3. Surround Yourself With Positivity: You know that co-worker that’s always complaining? (If you can’t think of one, you may need to look in the mirror…) Do you find yourself seeking them out? Or are you hoping you don’t sit next to them in the next staff meeting? They have doubts about everything from to your organization to your boss to the daily assignments to you. Think of it this way, when you open a can of soda, you pour out soda. Simple, I know, but it’s there because the can got filled with soda. You will have far fewer opportunities to doubt yourself when you are focused on the positive because you will be pouring out what you’ve filled yourself with. Find the people in the organization that are passionate about the vision statement; it won’t be hard because you’ll be attracted to them anyway–they have that infectious personality. Learn what makes them tick: it may be the same for you and you can find common ground and support for your journey; it may be a new idea that you can hold on to and make your own launching point; or it may not be something that doesn’t get your motor running but then you can support them.

A puzzle is not made up of the same piece over and over. I am here because I am NOT the Founder or President. I am here because I DON’T have tons of governmental experience. I AM here because I am excited about progress, creating a culture focused on our citizens and finding more efficient ways of processing. Don’t discount your contributions because they don’t look like everyone else’s: that’s why you are here and you should be proud. Believe in yourself and take the leap.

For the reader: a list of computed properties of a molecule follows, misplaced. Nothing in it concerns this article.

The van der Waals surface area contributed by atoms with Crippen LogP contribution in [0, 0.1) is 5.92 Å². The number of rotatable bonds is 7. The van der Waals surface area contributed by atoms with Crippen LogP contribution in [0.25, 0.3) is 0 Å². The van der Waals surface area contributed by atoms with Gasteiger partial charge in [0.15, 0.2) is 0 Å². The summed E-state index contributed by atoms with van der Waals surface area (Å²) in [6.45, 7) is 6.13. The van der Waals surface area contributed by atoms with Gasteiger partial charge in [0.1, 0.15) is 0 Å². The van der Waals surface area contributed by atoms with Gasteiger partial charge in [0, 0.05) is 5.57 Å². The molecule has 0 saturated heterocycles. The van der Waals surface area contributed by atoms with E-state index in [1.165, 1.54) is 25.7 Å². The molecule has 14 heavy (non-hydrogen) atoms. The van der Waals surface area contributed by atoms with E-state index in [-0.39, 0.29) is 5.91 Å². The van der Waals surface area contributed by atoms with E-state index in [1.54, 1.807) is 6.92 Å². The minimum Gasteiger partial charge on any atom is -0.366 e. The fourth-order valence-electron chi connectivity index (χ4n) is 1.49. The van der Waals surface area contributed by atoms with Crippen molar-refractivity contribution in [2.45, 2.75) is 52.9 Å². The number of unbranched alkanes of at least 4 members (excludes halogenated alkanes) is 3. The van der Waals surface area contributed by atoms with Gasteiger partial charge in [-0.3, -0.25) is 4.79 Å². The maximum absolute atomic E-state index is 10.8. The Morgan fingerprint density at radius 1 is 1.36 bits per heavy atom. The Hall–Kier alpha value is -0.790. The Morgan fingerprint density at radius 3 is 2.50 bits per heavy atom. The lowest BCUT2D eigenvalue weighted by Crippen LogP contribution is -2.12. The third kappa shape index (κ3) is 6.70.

Kellen Sweny is part of the GovLoop Featured Blogger program, where we feature blog posts by government voices from all across the country (and world!). To see more Featured Blogger posts, click here.

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murkamasine Joseph

Hello,
I have a business idea and only wrote as executive summary.
I will give only to govloop or federal government, small business administration.
I need a kind heart to mentor me or bring me to start and finish,he or she will be a good friend of me.
My idea plan is unique and will interest to investors, funders,and government.
Please help me,..

Profile Photo Daria Sanchez

Wow! I had the exact same feeling when I was chosen as a featured blogger. Everyone is incredibly experienced and here I am, a 22 year old student finishing up her last semester in university and working part time for the government. But, clearly, we have some useful things to say 😉

April A.

As a new government employee, this really touched me. I often doubt myself and abilities because I am so different from the mainstream structural flow of the office. Being different though is why I was brought on board and that doesn’t minimize my value in the workforce. Thank you for sharing your experience and voice!

Profile Photo Kellen Sweny

Hi April, so glad you found value in these words (and that I’m not alone!). Congratulations on your new position! Stay true to your strengths and trust in the abilities that got you there!